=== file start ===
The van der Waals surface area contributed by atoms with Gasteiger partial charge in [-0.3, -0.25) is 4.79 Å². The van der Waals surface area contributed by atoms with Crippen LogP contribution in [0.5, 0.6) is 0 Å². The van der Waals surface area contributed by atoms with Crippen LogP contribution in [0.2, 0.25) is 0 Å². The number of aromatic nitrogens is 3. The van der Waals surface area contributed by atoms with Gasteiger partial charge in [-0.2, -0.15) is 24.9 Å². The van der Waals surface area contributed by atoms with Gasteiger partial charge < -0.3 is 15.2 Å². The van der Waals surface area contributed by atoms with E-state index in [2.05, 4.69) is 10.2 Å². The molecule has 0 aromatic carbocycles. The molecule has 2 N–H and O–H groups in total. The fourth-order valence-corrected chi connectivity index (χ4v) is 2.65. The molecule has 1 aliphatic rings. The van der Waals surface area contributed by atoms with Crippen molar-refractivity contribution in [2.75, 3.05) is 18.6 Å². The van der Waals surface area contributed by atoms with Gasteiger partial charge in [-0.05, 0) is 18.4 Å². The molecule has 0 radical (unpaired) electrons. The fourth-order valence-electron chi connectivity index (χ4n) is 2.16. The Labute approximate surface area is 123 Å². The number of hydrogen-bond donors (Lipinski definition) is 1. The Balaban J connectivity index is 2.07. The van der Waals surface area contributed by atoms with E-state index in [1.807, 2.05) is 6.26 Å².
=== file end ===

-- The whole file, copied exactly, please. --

The van der Waals surface area contributed by atoms with Gasteiger partial charge in [-0.3, -0.25) is 4.79 Å². The van der Waals surface area contributed by atoms with Crippen LogP contribution in [0.5, 0.6) is 0 Å². The van der Waals surface area contributed by atoms with Crippen LogP contribution in [0.2, 0.25) is 0 Å². The number of aromatic nitrogens is 3. The van der Waals surface area contributed by atoms with Gasteiger partial charge in [-0.2, -0.15) is 24.9 Å². The van der Waals surface area contributed by atoms with Gasteiger partial charge < -0.3 is 15.2 Å². The van der Waals surface area contributed by atoms with E-state index in [2.05, 4.69) is 10.2 Å². The molecule has 0 aromatic carbocycles. The molecule has 2 N–H and O–H groups in total. The fourth-order valence-corrected chi connectivity index (χ4v) is 2.65. The molecule has 1 aliphatic rings. The van der Waals surface area contributed by atoms with Crippen molar-refractivity contribution in [2.75, 3.05) is 18.6 Å². The van der Waals surface area contributed by atoms with Gasteiger partial charge in [-0.05, 0) is 18.4 Å². The molecule has 0 radical (unpaired) electrons. The fourth-order valence-electron chi connectivity index (χ4n) is 2.16. The Labute approximate surface area is 123 Å². The number of hydrogen-bond donors (Lipinski definition) is 1. The Balaban J connectivity index is 2.07. The van der Waals surface area contributed by atoms with E-state index in [1.807, 2.05) is 6.26 Å².